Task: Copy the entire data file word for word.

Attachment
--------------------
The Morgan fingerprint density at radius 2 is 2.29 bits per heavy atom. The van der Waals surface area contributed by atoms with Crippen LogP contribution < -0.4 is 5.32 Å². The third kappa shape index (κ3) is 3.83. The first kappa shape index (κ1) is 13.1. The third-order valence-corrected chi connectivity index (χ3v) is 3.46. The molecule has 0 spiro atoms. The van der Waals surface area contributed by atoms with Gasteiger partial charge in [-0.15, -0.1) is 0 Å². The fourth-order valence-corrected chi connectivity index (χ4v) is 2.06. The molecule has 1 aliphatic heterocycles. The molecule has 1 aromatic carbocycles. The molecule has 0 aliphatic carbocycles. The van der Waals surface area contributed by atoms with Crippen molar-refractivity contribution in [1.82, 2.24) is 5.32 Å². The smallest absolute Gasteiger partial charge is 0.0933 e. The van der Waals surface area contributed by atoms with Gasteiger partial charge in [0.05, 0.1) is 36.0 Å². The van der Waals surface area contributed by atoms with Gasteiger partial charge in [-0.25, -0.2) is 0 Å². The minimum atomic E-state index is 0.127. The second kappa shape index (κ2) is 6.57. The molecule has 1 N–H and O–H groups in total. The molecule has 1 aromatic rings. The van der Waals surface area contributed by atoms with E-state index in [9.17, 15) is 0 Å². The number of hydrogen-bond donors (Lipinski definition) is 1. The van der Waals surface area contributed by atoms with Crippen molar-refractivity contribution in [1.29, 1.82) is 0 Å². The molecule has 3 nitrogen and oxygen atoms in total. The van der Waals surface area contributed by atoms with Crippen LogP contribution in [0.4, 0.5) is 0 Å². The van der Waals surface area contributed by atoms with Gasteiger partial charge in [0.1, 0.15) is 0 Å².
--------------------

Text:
The Morgan fingerprint density at radius 2 is 2.29 bits per heavy atom. The van der Waals surface area contributed by atoms with Crippen LogP contribution < -0.4 is 5.32 Å². The third kappa shape index (κ3) is 3.83. The first kappa shape index (κ1) is 13.1. The third-order valence-corrected chi connectivity index (χ3v) is 3.46. The molecule has 0 spiro atoms. The van der Waals surface area contributed by atoms with Gasteiger partial charge in [-0.15, -0.1) is 0 Å². The fourth-order valence-corrected chi connectivity index (χ4v) is 2.06. The molecule has 1 aliphatic heterocycles. The molecule has 1 aromatic carbocycles. The molecule has 0 aliphatic carbocycles. The van der Waals surface area contributed by atoms with Crippen molar-refractivity contribution in [1.82, 2.24) is 5.32 Å². The smallest absolute Gasteiger partial charge is 0.0933 e. The van der Waals surface area contributed by atoms with Gasteiger partial charge in [0.05, 0.1) is 36.0 Å². The van der Waals surface area contributed by atoms with Gasteiger partial charge in [-0.25, -0.2) is 0 Å². The minimum atomic E-state index is 0.127. The second kappa shape index (κ2) is 6.57. The molecule has 1 N–H and O–H groups in total. The molecule has 1 aromatic rings. The van der Waals surface area contributed by atoms with E-state index in [9.17, 15) is 0 Å². The number of hydrogen-bond donors (Lipinski definition) is 1. The van der Waals surface area contributed by atoms with Crippen molar-refractivity contribution in [1.29, 1.82) is 0 Å². The molecule has 3 nitrogen and oxygen atoms in total. The van der Waals surface area contributed by atoms with Crippen LogP contribution in [0.4, 0.5) is 0 Å². The van der Waals surface area contributed by atoms with Gasteiger partial charge in [0.1, 0.15) is 0 Å².